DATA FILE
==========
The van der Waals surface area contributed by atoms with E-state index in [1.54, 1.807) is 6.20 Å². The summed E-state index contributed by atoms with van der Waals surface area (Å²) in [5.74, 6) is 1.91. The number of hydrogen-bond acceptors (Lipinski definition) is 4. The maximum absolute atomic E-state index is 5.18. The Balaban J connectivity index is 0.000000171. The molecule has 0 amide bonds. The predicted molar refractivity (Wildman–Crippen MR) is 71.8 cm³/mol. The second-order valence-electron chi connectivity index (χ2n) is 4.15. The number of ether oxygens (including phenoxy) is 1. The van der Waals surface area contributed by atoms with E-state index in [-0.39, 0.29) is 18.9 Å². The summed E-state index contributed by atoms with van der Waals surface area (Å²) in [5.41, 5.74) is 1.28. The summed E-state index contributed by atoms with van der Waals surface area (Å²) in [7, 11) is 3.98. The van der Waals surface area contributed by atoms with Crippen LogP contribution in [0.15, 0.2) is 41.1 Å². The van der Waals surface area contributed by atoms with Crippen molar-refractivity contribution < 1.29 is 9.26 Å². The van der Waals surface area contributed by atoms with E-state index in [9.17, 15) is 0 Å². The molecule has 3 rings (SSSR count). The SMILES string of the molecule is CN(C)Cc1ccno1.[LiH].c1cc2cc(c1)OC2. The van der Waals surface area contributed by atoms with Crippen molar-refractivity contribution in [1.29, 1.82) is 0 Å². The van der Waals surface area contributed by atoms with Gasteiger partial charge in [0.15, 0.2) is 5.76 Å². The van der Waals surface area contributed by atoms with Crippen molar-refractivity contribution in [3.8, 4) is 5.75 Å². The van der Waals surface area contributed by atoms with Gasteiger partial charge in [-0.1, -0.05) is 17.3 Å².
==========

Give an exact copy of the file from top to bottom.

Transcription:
The van der Waals surface area contributed by atoms with E-state index in [1.54, 1.807) is 6.20 Å². The summed E-state index contributed by atoms with van der Waals surface area (Å²) in [5.74, 6) is 1.91. The number of hydrogen-bond acceptors (Lipinski definition) is 4. The maximum absolute atomic E-state index is 5.18. The Balaban J connectivity index is 0.000000171. The molecule has 0 amide bonds. The predicted molar refractivity (Wildman–Crippen MR) is 71.8 cm³/mol. The second-order valence-electron chi connectivity index (χ2n) is 4.15. The number of ether oxygens (including phenoxy) is 1. The van der Waals surface area contributed by atoms with E-state index in [-0.39, 0.29) is 18.9 Å². The summed E-state index contributed by atoms with van der Waals surface area (Å²) in [5.41, 5.74) is 1.28. The summed E-state index contributed by atoms with van der Waals surface area (Å²) in [7, 11) is 3.98. The van der Waals surface area contributed by atoms with Crippen LogP contribution in [0.15, 0.2) is 41.1 Å². The van der Waals surface area contributed by atoms with Crippen molar-refractivity contribution < 1.29 is 9.26 Å². The van der Waals surface area contributed by atoms with E-state index in [9.17, 15) is 0 Å². The molecule has 3 rings (SSSR count). The SMILES string of the molecule is CN(C)Cc1ccno1.[LiH].c1cc2cc(c1)OC2. The van der Waals surface area contributed by atoms with Crippen molar-refractivity contribution in [1.29, 1.82) is 0 Å². The van der Waals surface area contributed by atoms with Gasteiger partial charge in [0.15, 0.2) is 5.76 Å². The van der Waals surface area contributed by atoms with Crippen molar-refractivity contribution in [3.8, 4) is 5.75 Å². The van der Waals surface area contributed by atoms with Gasteiger partial charge in [-0.1, -0.05) is 17.3 Å².